Aviation Medical Examiner 2012 Feedback Survey: Content Analysis of Recommendations
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Aviation Medical Examiner 2012 Feedback Survey: Content Analysis of Recommendations

Filetype[PDF-2.39 MB]


  • English

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    • Abstract:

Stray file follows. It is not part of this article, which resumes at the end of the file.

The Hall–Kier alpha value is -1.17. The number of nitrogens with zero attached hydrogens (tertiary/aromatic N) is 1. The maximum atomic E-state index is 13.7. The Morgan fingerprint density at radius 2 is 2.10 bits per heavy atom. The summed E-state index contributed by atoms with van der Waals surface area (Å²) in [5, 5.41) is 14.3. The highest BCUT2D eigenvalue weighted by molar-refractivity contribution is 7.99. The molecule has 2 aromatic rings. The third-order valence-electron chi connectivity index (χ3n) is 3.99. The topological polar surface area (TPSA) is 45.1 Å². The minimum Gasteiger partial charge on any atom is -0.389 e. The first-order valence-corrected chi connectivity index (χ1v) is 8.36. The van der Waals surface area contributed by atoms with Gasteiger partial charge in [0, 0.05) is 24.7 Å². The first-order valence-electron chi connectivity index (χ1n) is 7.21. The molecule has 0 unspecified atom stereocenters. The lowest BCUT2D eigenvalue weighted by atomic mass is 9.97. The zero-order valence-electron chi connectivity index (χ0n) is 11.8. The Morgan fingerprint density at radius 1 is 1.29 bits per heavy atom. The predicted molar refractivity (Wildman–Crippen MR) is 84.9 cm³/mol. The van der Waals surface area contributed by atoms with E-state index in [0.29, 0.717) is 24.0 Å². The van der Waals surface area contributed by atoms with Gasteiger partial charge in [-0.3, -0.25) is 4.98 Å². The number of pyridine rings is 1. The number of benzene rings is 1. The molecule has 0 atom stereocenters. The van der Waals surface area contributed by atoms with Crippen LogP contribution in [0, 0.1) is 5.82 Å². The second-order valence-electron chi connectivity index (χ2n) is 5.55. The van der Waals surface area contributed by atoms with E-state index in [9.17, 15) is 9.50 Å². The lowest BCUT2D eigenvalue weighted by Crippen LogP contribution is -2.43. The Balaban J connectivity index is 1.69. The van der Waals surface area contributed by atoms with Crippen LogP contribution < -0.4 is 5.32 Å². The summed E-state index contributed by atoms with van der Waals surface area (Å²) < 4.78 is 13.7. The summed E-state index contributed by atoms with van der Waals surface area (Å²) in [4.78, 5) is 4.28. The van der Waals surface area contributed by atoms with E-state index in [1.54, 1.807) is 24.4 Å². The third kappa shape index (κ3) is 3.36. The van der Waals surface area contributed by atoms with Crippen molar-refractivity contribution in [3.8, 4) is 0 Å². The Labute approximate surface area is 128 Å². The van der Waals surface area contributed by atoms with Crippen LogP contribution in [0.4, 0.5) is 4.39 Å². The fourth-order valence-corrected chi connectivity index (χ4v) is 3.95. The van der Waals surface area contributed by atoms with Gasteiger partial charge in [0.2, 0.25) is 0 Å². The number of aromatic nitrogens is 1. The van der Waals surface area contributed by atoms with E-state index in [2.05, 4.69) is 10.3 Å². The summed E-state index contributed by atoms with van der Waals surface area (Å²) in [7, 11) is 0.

The Civil Aerospace Medical Institute (CAMI), as a component of the Office of Aerospace Medicine (OAM), surveyed the population of aviation medical examiners (AMEs), as federal designees, in 2012 to assess their satisfaction with Federal Aviation Administration (FAA) airman medical certification services and to gather their feedback on how to improve those services. Reported here are results from an indepth content analysis of AME recommendations for improving medical certification services, systems/tools, processes, and policies. One in five AMEs (438 of 2,118: 392 domestic and 46 MFI—military, federal, international) that met the survey selection criteria responded to at least one of the open text items. Of those, most reported being a senior AME (75% domestic, 81% MFI). All domestic and international regions were represented by the respondents. Of note, the majority of those providing recommendations who reported use of a medical certification service in the past 12 months also reported satisfaction with the service. AME feedback regarding development of organizational services identified needs for: training, real time/anytime access to FAA physicians, specific information, timely communication and specific content in correspondence, speedier FAA decisions, reduced costs, quality interactions with FAA personnel, and an increase in FAA staff. Feedback regarding enhancements to systems/tools included need for: new capabilities, ready and stable access, end user support in effective and efficient task performance, easier to use and read interfaces and printouts, and adjustment to existing capabilities. Feedback regarding changes to medical certification processes and policies addressed requirements for: transmission of reports, records, and documents to the FAA; airmen applications; exam appointments; issuance decisions; printed certificates; and AME rules. Some of the recommended improvements may not be feasible due to operational, financial, or regulatory constraints. Results provide a programmatic view of AME-recommended improvements and can be used to inform future OAM decisions regarding medical certification services.
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